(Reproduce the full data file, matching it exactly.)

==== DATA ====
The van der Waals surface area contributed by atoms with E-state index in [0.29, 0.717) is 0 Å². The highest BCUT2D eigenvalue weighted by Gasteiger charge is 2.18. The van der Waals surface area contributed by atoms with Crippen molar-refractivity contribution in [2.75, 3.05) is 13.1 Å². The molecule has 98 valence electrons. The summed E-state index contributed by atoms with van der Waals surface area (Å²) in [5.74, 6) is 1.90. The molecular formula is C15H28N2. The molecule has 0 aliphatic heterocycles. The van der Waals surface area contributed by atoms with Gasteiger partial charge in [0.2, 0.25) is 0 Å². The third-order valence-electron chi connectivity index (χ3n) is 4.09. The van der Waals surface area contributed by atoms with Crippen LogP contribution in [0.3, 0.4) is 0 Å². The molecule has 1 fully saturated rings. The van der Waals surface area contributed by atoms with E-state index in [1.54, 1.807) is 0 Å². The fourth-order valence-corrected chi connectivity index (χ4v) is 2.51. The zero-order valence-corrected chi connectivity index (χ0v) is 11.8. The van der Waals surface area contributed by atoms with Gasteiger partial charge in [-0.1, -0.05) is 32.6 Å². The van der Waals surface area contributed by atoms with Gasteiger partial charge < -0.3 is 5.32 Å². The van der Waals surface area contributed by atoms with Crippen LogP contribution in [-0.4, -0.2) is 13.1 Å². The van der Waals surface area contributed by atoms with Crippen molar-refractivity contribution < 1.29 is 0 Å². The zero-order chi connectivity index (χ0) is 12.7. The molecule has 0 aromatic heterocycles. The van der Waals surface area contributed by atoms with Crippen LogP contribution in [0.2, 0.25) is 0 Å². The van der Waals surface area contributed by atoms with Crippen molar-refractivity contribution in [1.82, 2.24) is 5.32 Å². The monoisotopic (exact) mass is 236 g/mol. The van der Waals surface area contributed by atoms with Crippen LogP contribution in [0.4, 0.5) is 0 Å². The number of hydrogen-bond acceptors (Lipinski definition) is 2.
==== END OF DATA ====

The van der Waals surface area contributed by atoms with E-state index in [0.29, 0.717) is 0 Å². The highest BCUT2D eigenvalue weighted by Gasteiger charge is 2.18. The van der Waals surface area contributed by atoms with Crippen molar-refractivity contribution in [2.75, 3.05) is 13.1 Å². The molecule has 98 valence electrons. The summed E-state index contributed by atoms with van der Waals surface area (Å²) in [5.74, 6) is 1.90. The molecular formula is C15H28N2. The molecule has 0 aliphatic heterocycles. The van der Waals surface area contributed by atoms with Gasteiger partial charge in [0.2, 0.25) is 0 Å². The third-order valence-electron chi connectivity index (χ3n) is 4.09. The van der Waals surface area contributed by atoms with Crippen LogP contribution in [0.3, 0.4) is 0 Å². The molecule has 1 fully saturated rings. The van der Waals surface area contributed by atoms with E-state index in [1.54, 1.807) is 0 Å². The fourth-order valence-corrected chi connectivity index (χ4v) is 2.51. The zero-order valence-corrected chi connectivity index (χ0v) is 11.8. The van der Waals surface area contributed by atoms with Gasteiger partial charge in [-0.1, -0.05) is 32.6 Å². The van der Waals surface area contributed by atoms with Gasteiger partial charge < -0.3 is 5.32 Å². The van der Waals surface area contributed by atoms with Crippen LogP contribution in [-0.4, -0.2) is 13.1 Å². The van der Waals surface area contributed by atoms with Crippen molar-refractivity contribution < 1.29 is 0 Å². The zero-order chi connectivity index (χ0) is 12.7. The molecule has 0 aromatic heterocycles. The van der Waals surface area contributed by atoms with Crippen LogP contribution in [0.2, 0.25) is 0 Å². The van der Waals surface area contributed by atoms with Crippen molar-refractivity contribution in [1.82, 2.24) is 5.32 Å². The monoisotopic (exact) mass is 236 g/mol. The van der Waals surface area contributed by atoms with Crippen LogP contribution in [0.4, 0.5) is 0 Å². The number of hydrogen-bond acceptors (Lipinski definition) is 2.